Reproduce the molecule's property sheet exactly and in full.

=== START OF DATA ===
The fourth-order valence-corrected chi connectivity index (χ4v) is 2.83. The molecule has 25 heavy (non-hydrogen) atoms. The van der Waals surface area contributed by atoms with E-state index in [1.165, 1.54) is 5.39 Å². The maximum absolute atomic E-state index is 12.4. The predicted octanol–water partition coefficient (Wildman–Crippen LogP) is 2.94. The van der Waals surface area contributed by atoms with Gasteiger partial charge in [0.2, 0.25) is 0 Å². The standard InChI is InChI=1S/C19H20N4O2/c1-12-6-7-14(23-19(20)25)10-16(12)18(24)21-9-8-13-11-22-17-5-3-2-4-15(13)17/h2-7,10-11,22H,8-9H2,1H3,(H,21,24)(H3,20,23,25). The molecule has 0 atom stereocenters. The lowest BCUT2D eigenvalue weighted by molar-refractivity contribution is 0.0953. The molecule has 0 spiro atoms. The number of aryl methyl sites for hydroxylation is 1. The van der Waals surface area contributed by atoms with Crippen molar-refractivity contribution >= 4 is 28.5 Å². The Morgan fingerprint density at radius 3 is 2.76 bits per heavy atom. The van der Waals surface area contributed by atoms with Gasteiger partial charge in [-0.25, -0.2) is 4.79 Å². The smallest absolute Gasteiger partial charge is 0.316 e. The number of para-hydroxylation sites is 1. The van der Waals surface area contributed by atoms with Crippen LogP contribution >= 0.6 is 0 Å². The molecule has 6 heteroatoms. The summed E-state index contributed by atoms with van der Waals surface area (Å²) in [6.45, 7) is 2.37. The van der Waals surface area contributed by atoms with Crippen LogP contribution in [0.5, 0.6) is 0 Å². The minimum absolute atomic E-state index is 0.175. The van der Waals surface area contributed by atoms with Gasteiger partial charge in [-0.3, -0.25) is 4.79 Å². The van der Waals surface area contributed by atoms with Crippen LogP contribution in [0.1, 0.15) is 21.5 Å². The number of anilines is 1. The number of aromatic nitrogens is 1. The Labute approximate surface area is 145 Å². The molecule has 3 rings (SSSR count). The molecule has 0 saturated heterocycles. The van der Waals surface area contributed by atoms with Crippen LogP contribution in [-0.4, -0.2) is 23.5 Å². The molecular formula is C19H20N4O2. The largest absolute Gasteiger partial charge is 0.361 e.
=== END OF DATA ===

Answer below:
The fourth-order valence-corrected chi connectivity index (χ4v) is 2.83. The molecule has 25 heavy (non-hydrogen) atoms. The van der Waals surface area contributed by atoms with E-state index in [1.165, 1.54) is 5.39 Å². The maximum absolute atomic E-state index is 12.4. The predicted octanol–water partition coefficient (Wildman–Crippen LogP) is 2.94. The van der Waals surface area contributed by atoms with Gasteiger partial charge in [0.2, 0.25) is 0 Å². The standard InChI is InChI=1S/C19H20N4O2/c1-12-6-7-14(23-19(20)25)10-16(12)18(24)21-9-8-13-11-22-17-5-3-2-4-15(13)17/h2-7,10-11,22H,8-9H2,1H3,(H,21,24)(H3,20,23,25). The molecule has 0 atom stereocenters. The lowest BCUT2D eigenvalue weighted by molar-refractivity contribution is 0.0953. The molecule has 0 spiro atoms. The number of aryl methyl sites for hydroxylation is 1. The van der Waals surface area contributed by atoms with Crippen molar-refractivity contribution >= 4 is 28.5 Å². The Morgan fingerprint density at radius 3 is 2.76 bits per heavy atom. The van der Waals surface area contributed by atoms with Gasteiger partial charge in [-0.25, -0.2) is 4.79 Å². The smallest absolute Gasteiger partial charge is 0.316 e. The number of para-hydroxylation sites is 1. The van der Waals surface area contributed by atoms with Crippen LogP contribution >= 0.6 is 0 Å². The molecule has 6 heteroatoms. The summed E-state index contributed by atoms with van der Waals surface area (Å²) in [6.45, 7) is 2.37. The van der Waals surface area contributed by atoms with Crippen LogP contribution in [0.5, 0.6) is 0 Å². The minimum absolute atomic E-state index is 0.175. The van der Waals surface area contributed by atoms with Gasteiger partial charge in [-0.3, -0.25) is 4.79 Å². The van der Waals surface area contributed by atoms with Crippen LogP contribution in [0.1, 0.15) is 21.5 Å². The number of anilines is 1. The number of aromatic nitrogens is 1. The Labute approximate surface area is 145 Å². The molecule has 3 rings (SSSR count). The molecule has 0 saturated heterocycles. The van der Waals surface area contributed by atoms with Crippen LogP contribution in [-0.4, -0.2) is 23.5 Å². The molecular formula is C19H20N4O2. The largest absolute Gasteiger partial charge is 0.361 e.